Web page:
A major loss in one’s life, such as the death of a long-time mate, often changes a person. For almost twenty months now, I’ve been saying I’m no different than I was, but lately I can feel a small change. It started with his long illness, developed during his final agonizing weeks, and came to fruition in the months since his death. This change? Patience. An ability to wait.
I’ve never been a particularly patient person. I always open mail as soon as I receive it. (It used to mystify me how my late mate could let his mail sit for days without any inclination to see what the sender wanted.) I immediately begin to read books when I get them, open packages of snacks when I return from the grocery story, check my email first thing in the morning.
Well, I still do those things, but I am more patient with life’s vagaries and people’s foibles. There is no person I prefer to be with above all others, no place I want to be. If I have to stand in line at the grocery store, I simply wait without tapping my foot or wishing the line would move faster. If someone tells a long boring story, I simply listen without trying to edge away.
I’m not sure this is patience so much as resignation. When my mate died, he detached one of my connections to the world, and this connection has never been replaced. There’s something missing in me, some synapses that doesn’t spark, as if I am at one remove from the world. It’s possible this feeling of reserve comes from a new awareness of death or an awareness that life is not as it seems. Life isn’t all about shopping and what’s on television. It’s not about cars and clothes and things. I always knew that, of course, and because of it was already one step away from the everyday world.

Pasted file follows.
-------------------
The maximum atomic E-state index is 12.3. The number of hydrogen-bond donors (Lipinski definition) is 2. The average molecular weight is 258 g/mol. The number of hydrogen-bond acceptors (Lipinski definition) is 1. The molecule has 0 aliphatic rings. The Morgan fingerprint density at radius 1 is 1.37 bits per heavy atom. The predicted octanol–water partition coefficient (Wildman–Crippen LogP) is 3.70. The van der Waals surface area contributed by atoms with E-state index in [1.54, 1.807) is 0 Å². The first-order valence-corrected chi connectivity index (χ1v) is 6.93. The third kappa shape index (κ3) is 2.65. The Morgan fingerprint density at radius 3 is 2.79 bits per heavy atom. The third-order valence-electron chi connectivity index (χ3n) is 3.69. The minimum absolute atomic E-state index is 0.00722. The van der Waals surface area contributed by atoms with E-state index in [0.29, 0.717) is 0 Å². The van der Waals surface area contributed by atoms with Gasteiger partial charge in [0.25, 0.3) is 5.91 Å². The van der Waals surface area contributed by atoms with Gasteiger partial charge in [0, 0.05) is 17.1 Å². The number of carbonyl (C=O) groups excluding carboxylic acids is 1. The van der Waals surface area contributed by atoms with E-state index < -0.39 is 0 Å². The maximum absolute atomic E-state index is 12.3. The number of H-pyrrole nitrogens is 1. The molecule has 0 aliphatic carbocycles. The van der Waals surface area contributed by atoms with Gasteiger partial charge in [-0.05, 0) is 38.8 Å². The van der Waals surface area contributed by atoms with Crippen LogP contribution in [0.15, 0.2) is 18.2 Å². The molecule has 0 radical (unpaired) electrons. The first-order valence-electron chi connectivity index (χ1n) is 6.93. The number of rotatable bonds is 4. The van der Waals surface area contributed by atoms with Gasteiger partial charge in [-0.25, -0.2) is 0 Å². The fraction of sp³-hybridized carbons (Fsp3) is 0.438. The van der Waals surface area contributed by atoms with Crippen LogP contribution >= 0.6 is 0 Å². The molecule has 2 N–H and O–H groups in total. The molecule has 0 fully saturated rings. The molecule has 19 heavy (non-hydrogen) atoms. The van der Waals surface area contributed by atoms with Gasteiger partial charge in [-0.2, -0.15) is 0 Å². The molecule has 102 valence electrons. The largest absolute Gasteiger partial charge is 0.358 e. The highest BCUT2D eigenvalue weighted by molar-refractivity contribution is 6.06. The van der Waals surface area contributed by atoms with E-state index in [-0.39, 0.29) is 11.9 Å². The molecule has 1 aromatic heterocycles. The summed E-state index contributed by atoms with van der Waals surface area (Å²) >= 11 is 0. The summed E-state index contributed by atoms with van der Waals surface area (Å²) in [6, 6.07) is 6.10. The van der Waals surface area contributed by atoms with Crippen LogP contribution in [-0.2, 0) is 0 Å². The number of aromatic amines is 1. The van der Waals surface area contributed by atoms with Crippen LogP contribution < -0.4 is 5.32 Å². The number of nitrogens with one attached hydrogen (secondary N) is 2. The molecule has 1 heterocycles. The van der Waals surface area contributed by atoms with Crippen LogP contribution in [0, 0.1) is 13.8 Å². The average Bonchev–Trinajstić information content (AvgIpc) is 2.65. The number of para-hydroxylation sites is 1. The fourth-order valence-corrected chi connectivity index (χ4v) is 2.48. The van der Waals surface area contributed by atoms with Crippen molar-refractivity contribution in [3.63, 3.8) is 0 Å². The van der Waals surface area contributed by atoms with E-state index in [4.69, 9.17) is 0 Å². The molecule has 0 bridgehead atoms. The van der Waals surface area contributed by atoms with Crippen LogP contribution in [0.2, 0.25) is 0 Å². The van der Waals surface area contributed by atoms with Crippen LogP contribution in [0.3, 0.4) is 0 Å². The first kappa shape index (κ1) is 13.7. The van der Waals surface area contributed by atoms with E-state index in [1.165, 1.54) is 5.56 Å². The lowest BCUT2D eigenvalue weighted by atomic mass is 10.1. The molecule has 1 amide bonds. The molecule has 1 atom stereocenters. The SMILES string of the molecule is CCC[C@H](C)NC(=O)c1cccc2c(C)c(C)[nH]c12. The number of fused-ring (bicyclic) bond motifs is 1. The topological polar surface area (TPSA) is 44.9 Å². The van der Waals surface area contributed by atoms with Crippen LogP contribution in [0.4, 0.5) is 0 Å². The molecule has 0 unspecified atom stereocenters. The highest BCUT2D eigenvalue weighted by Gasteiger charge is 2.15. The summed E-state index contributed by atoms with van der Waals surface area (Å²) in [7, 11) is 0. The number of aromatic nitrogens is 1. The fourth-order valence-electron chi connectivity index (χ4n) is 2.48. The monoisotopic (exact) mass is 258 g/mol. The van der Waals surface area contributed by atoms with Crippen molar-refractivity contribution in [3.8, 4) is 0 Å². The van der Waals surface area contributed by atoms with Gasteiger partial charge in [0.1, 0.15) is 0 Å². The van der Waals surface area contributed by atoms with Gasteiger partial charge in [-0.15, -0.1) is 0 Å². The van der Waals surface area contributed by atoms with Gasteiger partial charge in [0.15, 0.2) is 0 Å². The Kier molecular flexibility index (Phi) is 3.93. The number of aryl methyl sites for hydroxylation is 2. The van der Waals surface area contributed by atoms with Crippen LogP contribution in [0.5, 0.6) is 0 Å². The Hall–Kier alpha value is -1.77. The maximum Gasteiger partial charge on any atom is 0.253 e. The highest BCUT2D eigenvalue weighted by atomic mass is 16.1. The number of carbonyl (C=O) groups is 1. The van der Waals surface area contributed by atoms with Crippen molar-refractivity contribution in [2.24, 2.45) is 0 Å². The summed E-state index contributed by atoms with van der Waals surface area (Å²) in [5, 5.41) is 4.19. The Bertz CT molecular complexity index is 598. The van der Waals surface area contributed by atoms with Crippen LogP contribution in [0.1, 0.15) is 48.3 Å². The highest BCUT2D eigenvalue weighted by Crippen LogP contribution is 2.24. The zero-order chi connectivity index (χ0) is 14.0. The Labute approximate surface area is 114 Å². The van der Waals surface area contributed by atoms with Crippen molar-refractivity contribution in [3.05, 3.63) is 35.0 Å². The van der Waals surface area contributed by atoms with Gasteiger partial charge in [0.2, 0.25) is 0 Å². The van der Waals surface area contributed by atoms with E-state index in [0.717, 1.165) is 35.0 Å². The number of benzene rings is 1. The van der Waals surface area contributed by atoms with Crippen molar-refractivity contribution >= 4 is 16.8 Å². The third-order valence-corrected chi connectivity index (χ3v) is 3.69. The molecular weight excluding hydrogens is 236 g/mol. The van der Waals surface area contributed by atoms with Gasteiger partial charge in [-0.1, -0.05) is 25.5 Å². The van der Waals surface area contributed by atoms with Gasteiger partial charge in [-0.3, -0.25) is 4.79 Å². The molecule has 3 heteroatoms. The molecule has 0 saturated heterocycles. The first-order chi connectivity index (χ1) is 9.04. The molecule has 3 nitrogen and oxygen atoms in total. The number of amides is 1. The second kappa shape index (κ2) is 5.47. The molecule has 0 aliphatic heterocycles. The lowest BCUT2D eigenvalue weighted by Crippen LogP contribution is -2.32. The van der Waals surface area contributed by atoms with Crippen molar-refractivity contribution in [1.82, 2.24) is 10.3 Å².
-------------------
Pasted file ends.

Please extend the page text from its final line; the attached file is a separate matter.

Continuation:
My mate and I were not materialistic people. We lived in a world of ideas, of books, of films. Learning, research, discovery, growth were important to us. He used to say we were bad for each other — since we had someone to share these unthings, we had no reason to make a concession to the materialistic world. Though he’s dead, I’m still unable to connect to such a world. In fact, with my disconnect from him, I am now two removes from the so-called real world.
I’ve built new connections, made new friends, experienced new places and activities. I’ve become more aware of basic connections, such as the way my feet connect to the ground, or the way air flows through us, around us, connecting us one to the other. I’ve grown more empathetic and sympathetic. But still, there is no great attachment to any specific thing or any specific person. There is only me, and wherever I am, there I am, so there is no reason to be anywhere else.
This could change in the next few months, of course. I am almost two-thirds through my second year of grief, and the second half of the second year seems to be a limbo, a time for settling into this new phase of life, a time of gathering patience for the lonely years ahead. (The first half of the second year is often a time of re-grief, of having to deal with the horrible realization that even though you managed to get through your first year without him, even though you passed this test, your loved one is still dead. It can be a time of catastrophic pain.)
I’ve managed to come this far, and I will continue to manage. I’m from a family of long-lived people, so it’s a good thing I am learning patience (or resignation). I will need it.